NWS request ALERT on Saturday.
I hope this finds you well and enjoying the spring weather and the flowers that greet you, reminding you that no matter how hard the winter is, the Spring always comes.
With spring come our April Showers and storms of spring, which is Prime Time for ALERT and the Skywarn Community. I hope you have taken advantage of the training sessions that the NWS has provided for potential storm spotters and have brushed up on your emergency preparedness skills.
There are a few reminders that should be pointed out.
First, that while the NWS endorses and encouraged Storm SPOTTING, they do not endorse and encourage Storm CHASING.
Now, I will be the first one to admit that the dividing line between the two can be blurry.
Spotting with binoculars from the front porch with your bathrobe and bunny slippers is clearly spotting. Prepositioning oneself on a ridge ahead of a storm to report the conditions is spotting. Rushing 95 MPH to reach that ridge is borderline, and running folk off the road in an SUV with blinky lights, a roof sprouting a dozen antennae, anemometers and covered with home made “National Weather Service Official Storm Chase Vehicle” stickers is definitely over the edge.
There are many valid reasons why the NWS discourages storm chasing. It’s just too dangerous in Alabama to try. Even for those with experience, let alone the eager souls who know just enough to be on the dumb side.
A measure of the danger involved is the fact that neither Jefferson County nor Shelby County “dispatch” storm spotters. This is due to liability reasons. Those who do deploy do so “at their own risk”.
The terrain, the roads and the environment all work against storm chasing. Especially in the city, as you have to fight traffic, traffic lights and weirdly shaped streets.
Add to this the fact that most of our tornadoes are rain wrapped, and you run the risk of having to answer the question “Ok I’ve just caught one, now what do I do with it?”
Here are a few Golden Nuggets Of Wisdom to chew on if you intend to get up close and personal with a storm.
- The best viewing angle for spotting a tornado, assuming the storm is moving in the usual SW to NE axis is from the SE looking NW.
AT A SAFE DISTANCE.
- Studies indicate that 80% of a tornado’s debris falls on the left side of the storms path. That’s not meaning old report cards and record albums either. If you are watching a storm vacuuming up 6th Ave South and you are sitting at 3rd Avenue South, you could be greeted by flying Fridgidaires, sailing Steinways or get hit by a Trane – air conditioner that is.
- You don’t want to approach a storm from the North, as you will be guilty of “Core Punching” and will drive through the heart of the storm. Unless you like slipping and sliding in blinding rain, being pelted by hail or perhaps being caught by the storm you are chasing, I would avoid doing this. Take it from someone who has done so. (Innocently trying to get to the NWS and managing to have perfect location and speed to have to cut through the heart of every storm in a 30-mile long squall line.)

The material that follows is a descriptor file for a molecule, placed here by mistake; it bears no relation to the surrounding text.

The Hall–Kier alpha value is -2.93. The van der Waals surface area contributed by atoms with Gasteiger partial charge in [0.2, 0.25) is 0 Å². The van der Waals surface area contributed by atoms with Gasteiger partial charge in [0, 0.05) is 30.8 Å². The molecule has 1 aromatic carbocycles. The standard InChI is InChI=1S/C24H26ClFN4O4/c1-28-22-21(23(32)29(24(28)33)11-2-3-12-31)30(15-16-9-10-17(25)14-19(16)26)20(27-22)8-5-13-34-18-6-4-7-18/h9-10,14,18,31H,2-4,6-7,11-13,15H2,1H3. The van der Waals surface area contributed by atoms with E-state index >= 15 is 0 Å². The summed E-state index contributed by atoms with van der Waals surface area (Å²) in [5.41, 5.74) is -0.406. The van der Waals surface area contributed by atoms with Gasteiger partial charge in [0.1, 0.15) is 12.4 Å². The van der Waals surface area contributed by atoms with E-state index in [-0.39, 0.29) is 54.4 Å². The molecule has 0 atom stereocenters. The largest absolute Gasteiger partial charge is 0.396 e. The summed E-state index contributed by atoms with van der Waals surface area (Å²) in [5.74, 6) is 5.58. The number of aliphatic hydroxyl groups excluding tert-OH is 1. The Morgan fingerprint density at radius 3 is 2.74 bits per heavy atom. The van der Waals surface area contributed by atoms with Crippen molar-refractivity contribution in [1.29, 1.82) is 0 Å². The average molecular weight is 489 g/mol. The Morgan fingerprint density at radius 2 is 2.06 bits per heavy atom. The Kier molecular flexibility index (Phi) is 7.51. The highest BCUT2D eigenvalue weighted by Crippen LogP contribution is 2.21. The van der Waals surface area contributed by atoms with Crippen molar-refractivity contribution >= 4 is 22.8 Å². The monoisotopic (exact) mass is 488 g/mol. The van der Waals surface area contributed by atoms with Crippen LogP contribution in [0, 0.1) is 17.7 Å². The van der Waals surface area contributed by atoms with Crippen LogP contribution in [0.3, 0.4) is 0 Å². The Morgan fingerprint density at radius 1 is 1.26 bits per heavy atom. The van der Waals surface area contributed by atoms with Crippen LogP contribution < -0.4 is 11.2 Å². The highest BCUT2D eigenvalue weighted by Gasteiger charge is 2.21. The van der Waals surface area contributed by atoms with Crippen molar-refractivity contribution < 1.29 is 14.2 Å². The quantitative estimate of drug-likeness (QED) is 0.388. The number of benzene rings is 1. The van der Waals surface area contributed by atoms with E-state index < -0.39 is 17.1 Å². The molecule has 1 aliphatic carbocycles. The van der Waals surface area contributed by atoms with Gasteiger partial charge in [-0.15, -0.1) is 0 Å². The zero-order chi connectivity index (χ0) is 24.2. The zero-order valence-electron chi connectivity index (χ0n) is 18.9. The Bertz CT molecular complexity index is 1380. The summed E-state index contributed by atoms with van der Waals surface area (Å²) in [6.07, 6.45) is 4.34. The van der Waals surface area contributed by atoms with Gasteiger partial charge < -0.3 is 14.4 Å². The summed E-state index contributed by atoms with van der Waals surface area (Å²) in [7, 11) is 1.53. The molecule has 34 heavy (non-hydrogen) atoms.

- If the streets are flooded don’t assume that there is actually a street still there. Also, don’t assume that just because the Volkswagen in front of you made it across, that you can also. Sitting there three hours waiting for a tow truck to arrive is no fun, especially if you have just come from the NWS & the radio is still spurting “don’t cross waters of unknown depth. Been there, done that.
- Beware of straight-line winds. Straight-line winds can blow siding, arcing power lines and all sorts of various crap and crud at you in an uncomfortable fashion, if you are in the wrong place at the right time. Been there, done that too. Dangerous, it is.
(At this point I’m supposed to assume a British accent and say “but, danger and I are old companions”.)
- Never be on the right side of a right turning thunderstorm.
- If you on the road, beware that you may encounter a debris field. In addition to nails, broken glass, lumber & siding, there may be live power lines down.
- If you happen upon a community that has been struck, you will not be prepared for what you will encounter. Remember that all of the pictures you see on TV of tornado damage are taken AFTER the coroner has done his work. At the risk of being completely gross, they don’t show bodies and body parts scattered all over creation. Again, you are not prepared for the gore you could see. Also, unless you are a trained First Responder and know how to deal with the injured, you may be hurting rather than helping. So you will do all involved a favor by just staying out of the area.